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My Microbiome and Me – How Your Diet Might Be Linked to Your Mental Health

Posted on 07 June 2019

My Microbiome and Me – How Your Diet Might Be Linked to Your Mental Health

According to Beyond Blue, 1 in 6 Australians are currently experiencing anxiety or depression or both. That’s over 3 million Australians who are suffering right now. And while causes are known to include stress, loneliness, and isolation, research suggests the link between diet and mental health might also be crucial to understanding anxiety and depression, with the microbiome playing an important role.

First, it’s probably important to define what the hell a microbiome is, so bear with us for a moment. Your microbiome is essentially where all your bodily bacteria live. If we break down the word, micro = small, and biome = living habitat. Google tells us that the microbiome is the combined genetic material of the microorganisms in a particular environment. Basically, it’s the world in which the microbes – bacteria, fungi, protists and viruses – of our bodies live, mostly in our gut. The microbiome’s activity has previously been linked with immunological function, hormonal regulation and many other critical functions but now studies are linking its function to depression and other psychological states.  In particular, two types of bacteria – Dialister and Coprococcus – were found to be lacking in those who had suffered from depression1.

Image result for diet and depression

So, you might be asking, what have bacteria got to do with mental health? Well, recent research tell us that your microbiome is a direct line of communication between your gut and your brain. According to one study, there is considerable evidence showing that the gut microbiome not only affects digestive, metabolic, and immune functions but also regulates sleep and mental states through the microbiome-gut-brain axis2. So, put simply, if you’re not eating well, your microbiome is telling your brain it’s not happy, essentially making you depressed.

So, when we eat processed and sugary foods, it’s not only your body that suffers. As it turns out, this type of diet can have a severe effect on your mental health too. But, what can we do about this? Deepak Chopra adopts a spiritual line, telling us to approach each meal with joy, to ask ourselves “will this experience of eating this meal be a pleasant one?” And he not only recommends a rainbow diet, one consisting of as much colour through natural and fresh ingredients but also suggests that a meal should consist of six tastes: salty, sweet, sour, bitter, pungent and astringent. This method of satisfying all the tastes allows us to hit all the food groups and nutrients and stops us from craving something else after dinner.

Image result for diet and depression junk food

In 2016, a group performed a study called the SMILES trial (Supporting the Modification of lifestyle In Lowered Emotional States) to investigate if a healthy diet could have any benefits on a person suffering from depression and anxiety3. The trial split participants into two groups; one group were given social support while the other dietary support. The dietary group were given personalised dietary advice and nutritional counselling support, including motivational interviewing, goal setting and mindful eating, from a clinical dietitian.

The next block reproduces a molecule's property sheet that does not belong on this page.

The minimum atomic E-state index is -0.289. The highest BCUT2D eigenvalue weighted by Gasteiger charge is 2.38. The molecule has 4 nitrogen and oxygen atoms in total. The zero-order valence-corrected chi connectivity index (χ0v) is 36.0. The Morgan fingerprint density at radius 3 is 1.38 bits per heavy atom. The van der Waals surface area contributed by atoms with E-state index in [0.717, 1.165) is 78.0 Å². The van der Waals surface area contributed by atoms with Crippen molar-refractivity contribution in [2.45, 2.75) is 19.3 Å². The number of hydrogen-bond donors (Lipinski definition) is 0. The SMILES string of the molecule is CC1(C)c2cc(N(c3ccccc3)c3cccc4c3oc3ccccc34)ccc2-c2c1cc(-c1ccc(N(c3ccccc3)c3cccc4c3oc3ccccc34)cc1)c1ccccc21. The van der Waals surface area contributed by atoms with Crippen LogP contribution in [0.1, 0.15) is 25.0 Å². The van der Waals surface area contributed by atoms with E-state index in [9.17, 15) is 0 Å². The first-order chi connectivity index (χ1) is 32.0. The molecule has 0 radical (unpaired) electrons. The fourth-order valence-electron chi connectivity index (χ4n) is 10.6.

The social support, using the same visit schedule and length as the dietary support, used a manualised ‘befriending’ protocol that consisted of trained personnel discussing neutral topics of interest like sport, news or music, or playing cards and board games, with the intention of keeping the participant engaged and positive.

The primary focus was on increasing diet quality by supporting the consumption of the following 12 key food groups:

  • Whole Grains
  • Vegetables
  • Fruit
  • Legumes
  • Low-Fat and Unsweetened Dairy Foods
  • Raw and Unsalted Nuts
  • Fish
  • Lean Red Meats
  • Chicken
  • Eggs
  • Olive Oil

They also reduced the intake of ‘extras’ foods, such as sweets, refined cereals, fried food, fast-food, processed meats and sugary drinks to no more than 3 serves per week. Red and white wine consumption beyond 2 standard drinks per day and all other alcohol (e.g. spirits, beer) were included within the ‘extras’ food group.

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The results of the SMILES trial indicated that an improvement in diet could indeed be an effective treatment for the management of depression and anxiety. The trial does suggest a larger scale study is needed to confirm the results, however, it appears the benefits of an improved diet lead to a healthy body and indeed, a healthy mind.

A final note, while addressing a poor diet could be of great benefit, if you feel like you’re suffering from depression or anxiety, please talk to someone. Battling these demons can feel like a monumental task, but there is always someone there to talk to. Your mental health is important. Remember, it’s ok to seek out help.

For more information, check out BeyondBlue.org.au  and SocialAnxietyInstitute.org

References

  1. Valles-Colomer, Mireia et al, ‘The neuroactive potential of the human gut microbiota in quality of life and depression’, Nature Microbiology, 4th February 2019
  2. Li, Yuanyuan et al, ‘The role of microbiome in insomnia, circadian disturbance and depression,’ Frontiers in Psychiatry, 5th December 2018
  3. Jacka, Felice et al, ‘A randomised controlled trial of dietary improvement for adults with major depression (the ‘SMILES’ trial)’, BMC Medicine, 30th January 2017

By Andy Browne

Andy.Browne@Rocketmail.com

 

 

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